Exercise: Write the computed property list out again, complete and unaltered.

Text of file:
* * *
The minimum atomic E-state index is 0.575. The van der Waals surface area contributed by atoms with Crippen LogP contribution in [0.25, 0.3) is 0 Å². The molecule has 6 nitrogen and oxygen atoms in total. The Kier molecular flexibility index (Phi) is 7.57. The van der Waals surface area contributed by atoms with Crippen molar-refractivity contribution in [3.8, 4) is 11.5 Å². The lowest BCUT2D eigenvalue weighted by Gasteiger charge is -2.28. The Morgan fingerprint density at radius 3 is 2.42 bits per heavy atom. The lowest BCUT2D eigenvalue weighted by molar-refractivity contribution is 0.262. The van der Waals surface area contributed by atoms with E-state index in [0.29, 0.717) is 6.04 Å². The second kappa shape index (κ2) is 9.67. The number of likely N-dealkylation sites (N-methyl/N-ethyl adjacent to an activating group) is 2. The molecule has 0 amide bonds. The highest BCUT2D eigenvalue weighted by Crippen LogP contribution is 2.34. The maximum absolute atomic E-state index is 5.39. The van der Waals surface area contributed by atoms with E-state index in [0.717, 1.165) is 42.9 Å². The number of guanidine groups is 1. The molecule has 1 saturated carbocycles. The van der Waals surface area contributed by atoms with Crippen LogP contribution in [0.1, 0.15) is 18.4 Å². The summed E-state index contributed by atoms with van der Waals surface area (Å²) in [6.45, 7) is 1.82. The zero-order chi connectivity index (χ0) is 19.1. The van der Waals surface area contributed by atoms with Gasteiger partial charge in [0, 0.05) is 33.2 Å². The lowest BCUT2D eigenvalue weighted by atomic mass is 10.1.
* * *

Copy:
The minimum atomic E-state index is 0.575. The van der Waals surface area contributed by atoms with Crippen LogP contribution in [0.25, 0.3) is 0 Å². The molecule has 6 nitrogen and oxygen atoms in total. The Kier molecular flexibility index (Phi) is 7.57. The van der Waals surface area contributed by atoms with Crippen molar-refractivity contribution in [3.8, 4) is 11.5 Å². The lowest BCUT2D eigenvalue weighted by Gasteiger charge is -2.28. The Morgan fingerprint density at radius 3 is 2.42 bits per heavy atom. The lowest BCUT2D eigenvalue weighted by molar-refractivity contribution is 0.262. The van der Waals surface area contributed by atoms with E-state index in [0.29, 0.717) is 6.04 Å². The second kappa shape index (κ2) is 9.67. The number of likely N-dealkylation sites (N-methyl/N-ethyl adjacent to an activating group) is 2. The molecule has 0 amide bonds. The highest BCUT2D eigenvalue weighted by Crippen LogP contribution is 2.34. The maximum absolute atomic E-state index is 5.39. The van der Waals surface area contributed by atoms with E-state index in [0.717, 1.165) is 42.9 Å². The number of guanidine groups is 1. The molecule has 1 saturated carbocycles. The van der Waals surface area contributed by atoms with Crippen LogP contribution in [0.1, 0.15) is 18.4 Å². The summed E-state index contributed by atoms with van der Waals surface area (Å²) in [6.45, 7) is 1.82. The zero-order chi connectivity index (χ0) is 19.1. The van der Waals surface area contributed by atoms with Gasteiger partial charge in [0, 0.05) is 33.2 Å². The lowest BCUT2D eigenvalue weighted by atomic mass is 10.1.